Imagine meeting a man you haven’t seen for a while in the street early in the new year. You exchange “Happy New Years” to one another, and you ask him how he and his family fared during 2016. The man tilts his head slightly, looks you in the eye, and begins:

“As a family we’ve grown stronger over the past 12 months. Our combined income has risen by 6%, which is 3% above average for our area of the country. At the same time, by prudent management we’ve managed to save 4% on our annual utility bills, which equates to nearly £100 in real terms.”

You try to interject to say that you’ve just remembered leaving something important back home, but it’s clear the man isn’t finished:

“Through careful watching of our nutritional intake, we have, as a family seen our consumption of sugar and saturated fat fall to between 10-15% below the national average, but we’ve managed to achieve this at the same time as cutting our annual food bill by almost 6.5%.”

Yes, you’ve really, really got to go, but still he continues:

“At school, our children have been receiving the best education we can give them, and both Alice and Sebastian are scoring in the 80% percentile for 90% of their subjects, and above the 50% percentile for the other 10%.”

As he pauses for breath, you realise this might be your only hope of escape, and so you say, whilst starting to run, “Oh that’s great. Well good to see you and I hope 2017 will be another happy time for you all.” And so off you dash, hoping that your next bumping into each other episode might be delayed until at least New Year 2023.

Nobody speaks like that guy, do they? Well yes they do and the problem is they have been “governing” us for some time. I use speech marks around the word “governing” for a reason, which is that actually they don’t govern at all – they “manage”.

Consider the New Year address given to the American people by the outgoing Archmanager of Washington, Barack Obama. I won’t trifle with your intelligence by quoting all of it, but here are a few excerpts:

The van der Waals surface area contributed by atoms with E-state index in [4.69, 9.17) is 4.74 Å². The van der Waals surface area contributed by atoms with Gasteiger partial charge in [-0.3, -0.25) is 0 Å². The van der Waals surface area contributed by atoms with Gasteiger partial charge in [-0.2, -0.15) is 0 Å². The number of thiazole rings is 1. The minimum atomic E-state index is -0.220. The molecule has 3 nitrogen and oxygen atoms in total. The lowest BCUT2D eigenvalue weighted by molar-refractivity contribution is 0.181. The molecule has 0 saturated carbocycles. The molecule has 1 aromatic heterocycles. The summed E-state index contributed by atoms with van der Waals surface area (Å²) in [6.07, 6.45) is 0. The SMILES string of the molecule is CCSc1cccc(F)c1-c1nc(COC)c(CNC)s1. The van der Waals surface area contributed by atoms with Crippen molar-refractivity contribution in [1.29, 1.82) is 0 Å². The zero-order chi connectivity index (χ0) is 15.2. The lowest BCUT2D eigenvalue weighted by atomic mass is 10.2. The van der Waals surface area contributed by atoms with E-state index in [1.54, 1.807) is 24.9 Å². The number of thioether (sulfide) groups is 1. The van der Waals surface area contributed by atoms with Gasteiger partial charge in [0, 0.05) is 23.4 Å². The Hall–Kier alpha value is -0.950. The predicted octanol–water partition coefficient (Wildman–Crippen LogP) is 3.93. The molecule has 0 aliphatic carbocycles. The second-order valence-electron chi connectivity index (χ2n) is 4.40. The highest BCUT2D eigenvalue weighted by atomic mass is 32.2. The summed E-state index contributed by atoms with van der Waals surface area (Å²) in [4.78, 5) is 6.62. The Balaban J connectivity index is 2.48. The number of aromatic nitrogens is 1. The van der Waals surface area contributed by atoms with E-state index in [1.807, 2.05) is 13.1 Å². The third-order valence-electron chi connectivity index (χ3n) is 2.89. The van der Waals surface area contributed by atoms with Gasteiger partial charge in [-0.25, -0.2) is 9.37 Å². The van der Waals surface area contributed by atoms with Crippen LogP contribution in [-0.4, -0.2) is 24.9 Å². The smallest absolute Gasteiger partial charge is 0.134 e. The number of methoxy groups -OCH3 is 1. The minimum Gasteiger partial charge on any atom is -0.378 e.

“At a time when we turn the page on one year and look ahead to the future, I just wanted to take a minute to thank you for everything you’ve done to make America stronger these past eight years…

Just eight years ago, as I prepared to take office, our economy teetered on the brink of depression. Nearly 800,000 Americans were losing their jobs each month. In some communities, nearly one in five folks were out of work…

Eight years later, you’ve told a different story. We’ve turned recession into recovery. Our businesses have created 15.6 million new jobs since early 2010 – and we’ve put more people back to work than all other major advanced economies combined…

Poverty is falling. Incomes are rising. In fact, last year, folks’ typical household income rose by $2,800, that’s the single biggest increase on record…

Twenty million more Americans know the financial security of health insurance. Our kids’ high school graduation rate is at an all-time high…

Almost every country on Earth sees America as stronger and more respected today than they did eight years ago.  And marriage equality is finally a reality from coast to coast…

We’ve made extraordinary progress as a country these past eight years.  And here’s the thing: none of it was inevitable.  It was the result of tough choices we made, and the result of your hard work and resilience.”

Oh yes, he did of course manage to find the space to wish everyone a Happy New Year, although in keeping with the rest of it he should perhaps have mentioned that according to such and such study, New Years are, on average, 2.3% happier than when he first came to office.